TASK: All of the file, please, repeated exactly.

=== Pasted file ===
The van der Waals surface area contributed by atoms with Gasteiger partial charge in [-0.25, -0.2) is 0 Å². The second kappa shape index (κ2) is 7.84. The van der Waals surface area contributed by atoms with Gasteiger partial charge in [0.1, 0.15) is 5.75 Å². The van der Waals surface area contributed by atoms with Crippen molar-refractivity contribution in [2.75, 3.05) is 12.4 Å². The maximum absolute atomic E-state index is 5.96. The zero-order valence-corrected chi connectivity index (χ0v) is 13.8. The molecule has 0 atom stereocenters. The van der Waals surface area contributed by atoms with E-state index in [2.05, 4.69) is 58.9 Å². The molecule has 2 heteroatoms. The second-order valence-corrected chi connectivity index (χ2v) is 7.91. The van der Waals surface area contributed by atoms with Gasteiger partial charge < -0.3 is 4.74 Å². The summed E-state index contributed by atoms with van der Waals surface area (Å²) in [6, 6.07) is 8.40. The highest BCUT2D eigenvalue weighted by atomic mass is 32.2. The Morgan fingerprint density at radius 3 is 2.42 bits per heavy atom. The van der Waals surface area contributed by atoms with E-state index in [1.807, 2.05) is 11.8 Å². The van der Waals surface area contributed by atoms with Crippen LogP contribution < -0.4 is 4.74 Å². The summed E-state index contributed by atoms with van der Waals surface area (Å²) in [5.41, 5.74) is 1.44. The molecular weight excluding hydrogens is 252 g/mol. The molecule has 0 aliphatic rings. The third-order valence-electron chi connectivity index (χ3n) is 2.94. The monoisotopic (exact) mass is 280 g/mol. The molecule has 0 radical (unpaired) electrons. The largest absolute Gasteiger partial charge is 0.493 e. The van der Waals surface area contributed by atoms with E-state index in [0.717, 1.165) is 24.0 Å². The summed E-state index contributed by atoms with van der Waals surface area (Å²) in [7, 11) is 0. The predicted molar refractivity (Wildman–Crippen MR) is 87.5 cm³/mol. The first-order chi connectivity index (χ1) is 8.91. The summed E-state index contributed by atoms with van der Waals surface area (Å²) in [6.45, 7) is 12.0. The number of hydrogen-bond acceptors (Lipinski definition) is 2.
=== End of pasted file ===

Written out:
The van der Waals surface area contributed by atoms with Gasteiger partial charge in [-0.25, -0.2) is 0 Å². The second kappa shape index (κ2) is 7.84. The van der Waals surface area contributed by atoms with Gasteiger partial charge in [0.1, 0.15) is 5.75 Å². The van der Waals surface area contributed by atoms with Crippen molar-refractivity contribution in [2.75, 3.05) is 12.4 Å². The maximum absolute atomic E-state index is 5.96. The zero-order valence-corrected chi connectivity index (χ0v) is 13.8. The molecule has 0 atom stereocenters. The van der Waals surface area contributed by atoms with E-state index in [2.05, 4.69) is 58.9 Å². The molecule has 2 heteroatoms. The second-order valence-corrected chi connectivity index (χ2v) is 7.91. The van der Waals surface area contributed by atoms with Gasteiger partial charge < -0.3 is 4.74 Å². The summed E-state index contributed by atoms with van der Waals surface area (Å²) in [6, 6.07) is 8.40. The highest BCUT2D eigenvalue weighted by atomic mass is 32.2. The Morgan fingerprint density at radius 3 is 2.42 bits per heavy atom. The van der Waals surface area contributed by atoms with E-state index in [1.807, 2.05) is 11.8 Å². The van der Waals surface area contributed by atoms with Crippen LogP contribution < -0.4 is 4.74 Å². The summed E-state index contributed by atoms with van der Waals surface area (Å²) in [5.41, 5.74) is 1.44. The molecular weight excluding hydrogens is 252 g/mol. The molecule has 0 aliphatic rings. The third-order valence-electron chi connectivity index (χ3n) is 2.94. The monoisotopic (exact) mass is 280 g/mol. The molecule has 0 radical (unpaired) electrons. The largest absolute Gasteiger partial charge is 0.493 e. The van der Waals surface area contributed by atoms with E-state index in [0.717, 1.165) is 24.0 Å². The summed E-state index contributed by atoms with van der Waals surface area (Å²) in [7, 11) is 0. The predicted molar refractivity (Wildman–Crippen MR) is 87.5 cm³/mol. The first-order chi connectivity index (χ1) is 8.91. The summed E-state index contributed by atoms with van der Waals surface area (Å²) in [6.45, 7) is 12.0. The number of hydrogen-bond acceptors (Lipinski definition) is 2.